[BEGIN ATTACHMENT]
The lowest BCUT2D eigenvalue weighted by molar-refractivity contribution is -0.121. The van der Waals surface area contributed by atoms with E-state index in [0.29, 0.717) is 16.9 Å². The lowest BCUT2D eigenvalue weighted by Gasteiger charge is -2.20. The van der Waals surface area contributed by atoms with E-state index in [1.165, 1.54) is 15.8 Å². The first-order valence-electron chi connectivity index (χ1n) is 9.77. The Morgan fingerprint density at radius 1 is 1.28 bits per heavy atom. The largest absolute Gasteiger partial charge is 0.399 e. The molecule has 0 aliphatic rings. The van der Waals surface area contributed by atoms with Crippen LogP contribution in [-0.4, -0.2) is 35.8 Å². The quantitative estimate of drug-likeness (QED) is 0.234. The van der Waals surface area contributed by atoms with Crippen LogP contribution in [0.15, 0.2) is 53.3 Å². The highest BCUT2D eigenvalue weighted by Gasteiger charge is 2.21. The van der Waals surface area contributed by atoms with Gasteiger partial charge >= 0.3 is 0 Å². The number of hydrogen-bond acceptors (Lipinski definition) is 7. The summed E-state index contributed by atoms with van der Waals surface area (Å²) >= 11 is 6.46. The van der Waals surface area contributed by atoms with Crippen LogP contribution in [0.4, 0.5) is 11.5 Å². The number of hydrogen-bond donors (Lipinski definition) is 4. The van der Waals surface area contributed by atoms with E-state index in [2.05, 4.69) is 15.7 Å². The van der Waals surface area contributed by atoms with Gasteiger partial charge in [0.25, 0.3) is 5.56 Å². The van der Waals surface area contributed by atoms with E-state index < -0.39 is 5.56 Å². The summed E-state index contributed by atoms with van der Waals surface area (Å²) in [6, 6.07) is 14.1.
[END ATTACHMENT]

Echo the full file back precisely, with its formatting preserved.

The lowest BCUT2D eigenvalue weighted by molar-refractivity contribution is -0.121. The van der Waals surface area contributed by atoms with E-state index in [0.29, 0.717) is 16.9 Å². The lowest BCUT2D eigenvalue weighted by Gasteiger charge is -2.20. The van der Waals surface area contributed by atoms with E-state index in [1.165, 1.54) is 15.8 Å². The first-order valence-electron chi connectivity index (χ1n) is 9.77. The Morgan fingerprint density at radius 1 is 1.28 bits per heavy atom. The largest absolute Gasteiger partial charge is 0.399 e. The molecule has 0 aliphatic rings. The van der Waals surface area contributed by atoms with Crippen LogP contribution in [-0.4, -0.2) is 35.8 Å². The quantitative estimate of drug-likeness (QED) is 0.234. The van der Waals surface area contributed by atoms with Crippen LogP contribution in [0.15, 0.2) is 53.3 Å². The highest BCUT2D eigenvalue weighted by Gasteiger charge is 2.21. The van der Waals surface area contributed by atoms with Gasteiger partial charge >= 0.3 is 0 Å². The number of hydrogen-bond acceptors (Lipinski definition) is 7. The summed E-state index contributed by atoms with van der Waals surface area (Å²) >= 11 is 6.46. The van der Waals surface area contributed by atoms with Crippen LogP contribution in [0.4, 0.5) is 11.5 Å². The number of hydrogen-bond donors (Lipinski definition) is 4. The van der Waals surface area contributed by atoms with E-state index in [2.05, 4.69) is 15.7 Å². The van der Waals surface area contributed by atoms with Gasteiger partial charge in [0.25, 0.3) is 5.56 Å². The van der Waals surface area contributed by atoms with E-state index < -0.39 is 5.56 Å². The summed E-state index contributed by atoms with van der Waals surface area (Å²) in [6, 6.07) is 14.1.